Review

‘Black Widow’ Review: A Fittingly Action-Packed Return to the MCU

You know what they say, better late than never!

“Black Widow” is the long-awaited (and oft-delayed) solo film for the titular superhero played by Scarlett Johansson, and follows a mission that ends up reuniting her with her family (Florence Pugh, David Harbour, and Rachel Weisz). O-T Fagbenle, William Hurt, and Ray Winstone also star while Cate Shortland directs.

For years fans were asking for a Black Widow solo film, but it took the success of 2017’s “Wonder Woman” and the explosion in MCU popularity to finally have the project greenlit. It marks the final starring role for Scarlett Johansson as the character, who like Robert Downey Jr. and Chris Evans is leaving the franchise after a decade of wearing tights, and is a fittingly smaller-scale Marvel movie that does everything it needs to while still offering some fun new surprises.

Scarlett Johansson has been one of the best parts of the Marvel Universe since her debut as Black Widow (aka Natasha Romanoff) in 2010’s “Iron Man 2,” and it’s nice to finally get to see her run the show instead of being a sidekick or part of an ensemble. Here we get a little more intimate look at her as a person instead of an Avenger, with little moments like her quietly driving along while listening to the pop song “Cheap Thrills” by Sia. She continues to be a badass when it counts, but part of what has made Natasha one of the MCU’s most loved characters is her personality, and Johansson keeps that dry wit and warmth.

The star, however, is Florence Pugh, whose star power only continues to grow after having a 1994 Jim Carrey-type year in 2019, coming onto the (mainstream) scene with “Fighting with My Family,” “Midsommar,” and then “Little Women,” the last of which landed her an Academy Award nomination. Here Pugh plays Yelena Belova, Natasha’s younger sister, herself a member of the same assassin-training course, and steals the show. Pugh carries all the emotional scenes of the film, trying to come to terms with the fact her youth was a charade and her life has not been her own, but also has some laugh-out-loud moments (“this would be a cool way to die” she says to herself as an avalanche is approaching). Pugh is set to appear in the Disney+ show “Hawkeye” and will surely be one of the main focuses of the MCU moving forward and I couldn’t be more excited.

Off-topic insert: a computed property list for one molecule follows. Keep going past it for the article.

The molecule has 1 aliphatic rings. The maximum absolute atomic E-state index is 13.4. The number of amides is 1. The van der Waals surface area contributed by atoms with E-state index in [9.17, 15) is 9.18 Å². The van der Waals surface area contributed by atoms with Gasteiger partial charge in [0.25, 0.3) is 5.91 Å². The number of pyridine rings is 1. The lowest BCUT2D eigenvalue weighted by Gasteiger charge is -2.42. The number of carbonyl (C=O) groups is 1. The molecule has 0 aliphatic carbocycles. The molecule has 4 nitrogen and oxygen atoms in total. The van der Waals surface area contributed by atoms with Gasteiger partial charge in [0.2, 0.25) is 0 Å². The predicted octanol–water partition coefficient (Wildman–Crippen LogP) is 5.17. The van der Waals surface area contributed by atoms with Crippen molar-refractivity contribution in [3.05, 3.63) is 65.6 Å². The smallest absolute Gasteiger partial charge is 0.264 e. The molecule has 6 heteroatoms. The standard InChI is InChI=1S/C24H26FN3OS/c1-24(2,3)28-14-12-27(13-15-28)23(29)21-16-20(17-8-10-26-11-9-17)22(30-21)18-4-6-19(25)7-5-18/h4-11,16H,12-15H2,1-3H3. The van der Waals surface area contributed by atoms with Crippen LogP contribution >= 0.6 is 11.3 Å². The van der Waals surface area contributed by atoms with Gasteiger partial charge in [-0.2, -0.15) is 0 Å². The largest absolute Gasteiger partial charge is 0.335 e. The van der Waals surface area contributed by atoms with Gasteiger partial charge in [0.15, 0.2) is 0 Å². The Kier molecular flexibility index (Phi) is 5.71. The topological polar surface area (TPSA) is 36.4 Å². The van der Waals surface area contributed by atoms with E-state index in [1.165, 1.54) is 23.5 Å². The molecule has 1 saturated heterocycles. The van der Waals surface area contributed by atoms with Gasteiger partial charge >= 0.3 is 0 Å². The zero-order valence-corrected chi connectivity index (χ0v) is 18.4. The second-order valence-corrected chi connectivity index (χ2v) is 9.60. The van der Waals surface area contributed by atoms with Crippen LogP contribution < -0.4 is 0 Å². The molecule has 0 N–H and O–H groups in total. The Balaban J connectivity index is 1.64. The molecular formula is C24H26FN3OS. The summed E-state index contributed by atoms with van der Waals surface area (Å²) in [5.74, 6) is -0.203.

Overall, the action in the film is some of the best that we’ve seen in the MCU. Outside maybe the “Captain America” films (namely “Winter Soldier”), this is the most brutal hand-to-hand combat we’ve gotten. You hear bones crunch and the impact of knives slashing, and it really is one of the most enjoyable Marvel films action-wise that we’ve gotten in a long while. The special effects can be a bit wonky (there are several explosions that look right out of a PlayStation 3 cutscene), but they never take you out of the film.

The writing is hit and miss, with the banter between Natasha and Yelena being the amusing Marvel quipping but the dialogue-driven scenes between multiple characters being a tad bit slow. The MCU has also always had a problem with its bad guys and this may be the weakest example yet, with Taskmaster looking cool and being a physical threat, but the motivations and development of the villain organization being a bit lacking.

“Black Widow” is one of the better MCU solo outings, and just like how “Luca” is “lesser” Pixar doesn’t mean the lower-stakes make it bad. This is a very good Marvel film that does everything it needs to do and offers some closure to the Black Widow character while showing the impact she made on the future of the franchise. Johansson and Pugh are great and the fight scenes are incredibly entertaining, and it is just nice to see a feature-length Marvel movie for the first time in two years; it’s almost a microcosm for us all finally getting back to normal.

Critics Rating: 7/10

Walt Disney

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